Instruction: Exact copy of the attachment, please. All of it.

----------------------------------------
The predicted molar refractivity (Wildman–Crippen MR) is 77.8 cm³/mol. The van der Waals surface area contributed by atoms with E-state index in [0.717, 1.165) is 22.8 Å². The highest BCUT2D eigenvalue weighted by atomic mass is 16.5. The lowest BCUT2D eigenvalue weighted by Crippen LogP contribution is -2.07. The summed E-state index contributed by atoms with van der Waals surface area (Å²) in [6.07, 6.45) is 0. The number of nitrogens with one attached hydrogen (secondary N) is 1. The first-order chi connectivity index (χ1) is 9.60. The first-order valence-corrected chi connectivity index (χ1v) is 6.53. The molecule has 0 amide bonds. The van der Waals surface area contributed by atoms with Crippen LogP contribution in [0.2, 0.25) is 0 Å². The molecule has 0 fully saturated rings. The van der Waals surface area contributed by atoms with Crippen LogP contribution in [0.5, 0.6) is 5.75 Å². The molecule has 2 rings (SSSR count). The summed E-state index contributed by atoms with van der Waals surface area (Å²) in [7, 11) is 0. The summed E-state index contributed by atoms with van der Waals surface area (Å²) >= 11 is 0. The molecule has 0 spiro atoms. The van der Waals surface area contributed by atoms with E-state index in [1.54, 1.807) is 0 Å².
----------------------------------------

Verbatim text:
The predicted molar refractivity (Wildman–Crippen MR) is 77.8 cm³/mol. The van der Waals surface area contributed by atoms with E-state index in [0.717, 1.165) is 22.8 Å². The highest BCUT2D eigenvalue weighted by atomic mass is 16.5. The lowest BCUT2D eigenvalue weighted by Crippen LogP contribution is -2.07. The summed E-state index contributed by atoms with van der Waals surface area (Å²) in [6.07, 6.45) is 0. The number of nitrogens with one attached hydrogen (secondary N) is 1. The first-order chi connectivity index (χ1) is 9.60. The first-order valence-corrected chi connectivity index (χ1v) is 6.53. The molecule has 0 amide bonds. The van der Waals surface area contributed by atoms with Crippen LogP contribution in [0.2, 0.25) is 0 Å². The molecule has 0 fully saturated rings. The van der Waals surface area contributed by atoms with Crippen LogP contribution in [0.5, 0.6) is 5.75 Å². The molecule has 2 rings (SSSR count). The summed E-state index contributed by atoms with van der Waals surface area (Å²) in [7, 11) is 0. The summed E-state index contributed by atoms with van der Waals surface area (Å²) >= 11 is 0. The molecule has 0 spiro atoms. The van der Waals surface area contributed by atoms with E-state index in [1.54, 1.807) is 0 Å².